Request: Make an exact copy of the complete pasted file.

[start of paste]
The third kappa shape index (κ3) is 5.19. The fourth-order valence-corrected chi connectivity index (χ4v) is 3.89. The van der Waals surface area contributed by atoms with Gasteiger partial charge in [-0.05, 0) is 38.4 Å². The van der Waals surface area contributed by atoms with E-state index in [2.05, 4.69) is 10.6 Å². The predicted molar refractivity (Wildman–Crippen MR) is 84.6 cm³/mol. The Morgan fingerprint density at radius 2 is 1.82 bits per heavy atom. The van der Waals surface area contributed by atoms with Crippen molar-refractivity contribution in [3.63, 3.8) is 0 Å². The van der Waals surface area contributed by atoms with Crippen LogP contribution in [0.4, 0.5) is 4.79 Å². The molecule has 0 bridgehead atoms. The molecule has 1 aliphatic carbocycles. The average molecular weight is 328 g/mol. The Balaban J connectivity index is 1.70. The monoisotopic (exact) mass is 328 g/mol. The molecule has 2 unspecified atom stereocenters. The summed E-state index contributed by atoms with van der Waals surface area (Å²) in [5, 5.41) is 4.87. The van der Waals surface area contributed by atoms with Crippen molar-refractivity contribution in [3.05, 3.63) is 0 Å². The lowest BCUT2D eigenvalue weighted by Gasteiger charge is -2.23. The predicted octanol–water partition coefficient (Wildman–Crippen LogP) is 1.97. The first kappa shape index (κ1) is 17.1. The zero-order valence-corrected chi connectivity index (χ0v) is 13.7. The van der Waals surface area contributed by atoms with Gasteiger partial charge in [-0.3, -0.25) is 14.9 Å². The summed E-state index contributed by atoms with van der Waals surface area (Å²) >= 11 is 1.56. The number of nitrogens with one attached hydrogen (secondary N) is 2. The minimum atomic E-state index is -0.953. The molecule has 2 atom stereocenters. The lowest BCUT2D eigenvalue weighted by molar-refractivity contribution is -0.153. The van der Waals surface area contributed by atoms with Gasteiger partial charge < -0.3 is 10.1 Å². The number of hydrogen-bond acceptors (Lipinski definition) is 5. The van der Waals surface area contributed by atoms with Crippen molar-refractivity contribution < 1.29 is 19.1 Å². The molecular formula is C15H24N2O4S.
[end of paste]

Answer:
The third kappa shape index (κ3) is 5.19. The fourth-order valence-corrected chi connectivity index (χ4v) is 3.89. The van der Waals surface area contributed by atoms with Gasteiger partial charge in [-0.05, 0) is 38.4 Å². The van der Waals surface area contributed by atoms with E-state index in [2.05, 4.69) is 10.6 Å². The predicted molar refractivity (Wildman–Crippen MR) is 84.6 cm³/mol. The Morgan fingerprint density at radius 2 is 1.82 bits per heavy atom. The van der Waals surface area contributed by atoms with Crippen molar-refractivity contribution in [3.63, 3.8) is 0 Å². The van der Waals surface area contributed by atoms with Crippen LogP contribution in [0.4, 0.5) is 4.79 Å². The molecule has 0 bridgehead atoms. The molecule has 1 aliphatic carbocycles. The average molecular weight is 328 g/mol. The Balaban J connectivity index is 1.70. The monoisotopic (exact) mass is 328 g/mol. The molecule has 2 unspecified atom stereocenters. The summed E-state index contributed by atoms with van der Waals surface area (Å²) in [5, 5.41) is 4.87. The van der Waals surface area contributed by atoms with Crippen molar-refractivity contribution in [3.05, 3.63) is 0 Å². The lowest BCUT2D eigenvalue weighted by Gasteiger charge is -2.23. The predicted octanol–water partition coefficient (Wildman–Crippen LogP) is 1.97. The first kappa shape index (κ1) is 17.1. The zero-order valence-corrected chi connectivity index (χ0v) is 13.7. The van der Waals surface area contributed by atoms with Gasteiger partial charge in [-0.3, -0.25) is 14.9 Å². The summed E-state index contributed by atoms with van der Waals surface area (Å²) >= 11 is 1.56. The number of nitrogens with one attached hydrogen (secondary N) is 2. The minimum atomic E-state index is -0.953. The molecule has 2 atom stereocenters. The lowest BCUT2D eigenvalue weighted by molar-refractivity contribution is -0.153. The van der Waals surface area contributed by atoms with Gasteiger partial charge < -0.3 is 10.1 Å². The number of hydrogen-bond acceptors (Lipinski definition) is 5. The van der Waals surface area contributed by atoms with Crippen molar-refractivity contribution < 1.29 is 19.1 Å². The molecular formula is C15H24N2O4S.